Heel Pain Questions

Your Question:

Your Name (required)

Your Email (required)

Your Question

When your patients come in to see you and the diagnosis end up being heel pain, what are the most frequent symptoms that they’re describing to you and they’re telling you about when they come in to see you? What does heel pain feel like?

Usually when they come in they’ll explain that I’ve got severe pain in the heel. It’s usually worse first step in the morning when I get out of bed like in the morning. They’ll say if they walk for a duration, it gets a little bit better. But if they sit down and get back up, that the pain will come back and it’s one of those intermittent come and go type pain. A lot of them will say it feels like a toothache in the heel area or even into the arch area. A lot of times it will get better with rest and then it will just come right back. So it’s one of those nuisance type things that just never goes away. That’s usually I would say a typical presentation for heel pain, and we do see a lot of here at my office.


What causes heel pain?

The main cause of heel pain is usually a biomechanical problem in the foot and it’s in a nutshell having a foot out of alignment. There are numerous conditions. One of the most prevalent is called talotarsal dislocation syndrome. What that is in lay terms is you’ve just got a malalignment of your ankle on your heel and as you bear weight you’re getting a collapse of the ankle on the heel causing the foot to be out of alignment.

So all the bones, the joints, ligaments and a major ligament on the bottom of the foot, which we call plantar fascia, is getting pulled and constantly getting tugged and pulled onto the heel area where the insertion point is usually right there; usually the most prevalent on the medial or the inside of the heel.

As the patient bears weight, they get the collapse of the foot and that ligament pulls. And if you think of a rubber band constantly getting pulled on that area of the insertion on the heel, you eventually start getting some micro tears in that ligament and causing inflammation and pain specifically right there in that area.

The biomechanics is really a big culprit in what causes that. That is a very, very common symptom that I see. But, again, that is caused from instability or malalignment of the foot.


How common is heel pain? Do many people suffer from heel pain?

So many people suffer from heel pain. I would say it’s definitely the top problem that I see here in my office. I would have to say I know statistics they say usually one out of four people will suffer. I would have to say even high than that. I would go two out of four or something. It’s very common. And, again, it’s one of those problems that people just don’t get looked at because it goes away, but then it will come back. So it’s one of those issues that we see a lot of.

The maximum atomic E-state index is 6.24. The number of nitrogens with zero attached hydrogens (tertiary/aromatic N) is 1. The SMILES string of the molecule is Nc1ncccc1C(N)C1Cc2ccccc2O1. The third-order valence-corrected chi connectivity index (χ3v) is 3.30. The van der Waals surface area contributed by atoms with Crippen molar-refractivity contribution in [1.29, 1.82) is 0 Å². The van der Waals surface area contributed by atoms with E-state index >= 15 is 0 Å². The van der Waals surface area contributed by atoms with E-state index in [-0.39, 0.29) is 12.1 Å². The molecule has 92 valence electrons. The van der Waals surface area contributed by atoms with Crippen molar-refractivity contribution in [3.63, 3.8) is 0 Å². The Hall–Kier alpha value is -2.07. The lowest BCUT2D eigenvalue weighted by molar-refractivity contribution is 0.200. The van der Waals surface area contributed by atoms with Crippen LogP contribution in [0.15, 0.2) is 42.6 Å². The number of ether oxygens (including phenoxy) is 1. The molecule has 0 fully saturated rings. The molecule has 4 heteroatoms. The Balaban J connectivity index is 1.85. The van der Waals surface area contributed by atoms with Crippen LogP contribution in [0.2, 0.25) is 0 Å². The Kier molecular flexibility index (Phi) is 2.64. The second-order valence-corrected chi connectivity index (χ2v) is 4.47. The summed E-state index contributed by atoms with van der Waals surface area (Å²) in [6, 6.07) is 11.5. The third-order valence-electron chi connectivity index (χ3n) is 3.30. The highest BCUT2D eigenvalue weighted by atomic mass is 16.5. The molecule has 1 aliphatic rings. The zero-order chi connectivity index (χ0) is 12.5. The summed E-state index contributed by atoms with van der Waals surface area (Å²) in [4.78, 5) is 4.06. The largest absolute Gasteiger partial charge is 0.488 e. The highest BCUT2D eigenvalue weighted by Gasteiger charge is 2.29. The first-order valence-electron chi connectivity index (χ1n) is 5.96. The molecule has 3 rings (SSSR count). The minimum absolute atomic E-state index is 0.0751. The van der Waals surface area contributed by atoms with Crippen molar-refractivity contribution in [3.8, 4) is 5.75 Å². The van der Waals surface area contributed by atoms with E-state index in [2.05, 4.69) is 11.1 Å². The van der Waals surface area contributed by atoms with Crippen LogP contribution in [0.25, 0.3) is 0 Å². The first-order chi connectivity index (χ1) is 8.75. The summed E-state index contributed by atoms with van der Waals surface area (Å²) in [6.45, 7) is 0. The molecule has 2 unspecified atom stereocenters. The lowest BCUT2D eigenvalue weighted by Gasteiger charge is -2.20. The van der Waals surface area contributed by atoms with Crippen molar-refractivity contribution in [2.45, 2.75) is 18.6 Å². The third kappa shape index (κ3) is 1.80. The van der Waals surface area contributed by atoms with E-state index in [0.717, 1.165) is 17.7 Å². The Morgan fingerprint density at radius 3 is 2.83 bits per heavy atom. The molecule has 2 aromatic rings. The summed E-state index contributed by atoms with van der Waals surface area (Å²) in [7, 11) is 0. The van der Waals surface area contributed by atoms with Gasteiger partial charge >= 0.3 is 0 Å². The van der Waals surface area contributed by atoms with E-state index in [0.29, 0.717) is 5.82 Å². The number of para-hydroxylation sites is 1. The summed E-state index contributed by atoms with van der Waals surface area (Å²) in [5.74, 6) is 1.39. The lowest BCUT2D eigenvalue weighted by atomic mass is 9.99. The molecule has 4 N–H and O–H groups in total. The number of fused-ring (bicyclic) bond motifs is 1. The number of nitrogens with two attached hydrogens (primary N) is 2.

Who gets heel pain? Is it children, older people, athletes?

Well, actually I would say all of them. You get children all the way up into the elderly population will get it. Usually, in children it’s more it’s something that we call Sever’s Disease. And what that is that on the back of their heel they’ll have a growth plate that gets inflamed and, again, you’ve got a tendon called the Achilles tendon that inserts down there into the back of the heel. And, again, you can get a pulling action, but it’s actually the growth plate that gets inflamed and causes pain, not on the bottom of the heel, but more in the back of the heel.

And then as far as with more plantar fasciitis heel spurs, again, I see that in women, males, females, athletes. It’s very, very common in runners, dancers, very, very common. So I guess it’s a wide scope of patients, again, with heel pain that I see.


How do you treat heel pain? When someone comes in what are the ways that you’re able to treat it? What are some of the methods that you use? How do you treat heel pain?

Well, again, with any patient that comes in you want to do a full examination on them. We even do a gait analysis to see the way they’re walking and the biomechanics, which is a big part of this problem. We also have a fluoroscopy unit that we utilize. What that is it’s imaging of the foot, but it shows the foot in a dynamic way, which means we can see the foot. As you put weight down, we can see it live as far as the way the bones shift and any pathology in the foot and show the movement in there.

However, with our normal x-rays those are usually more of a static image, which is sort of like a picture view of it. So the nice things with our fluoroscopy or mini C-ARM unit that we have, we could have them put a full weight bearing and sort of see how the malalignment in the foot shows. And it’s nice the patient can see it up on our computer screen so they can see it with their own eyes and it makes a lot of sense of how a lot of these issues are occurring.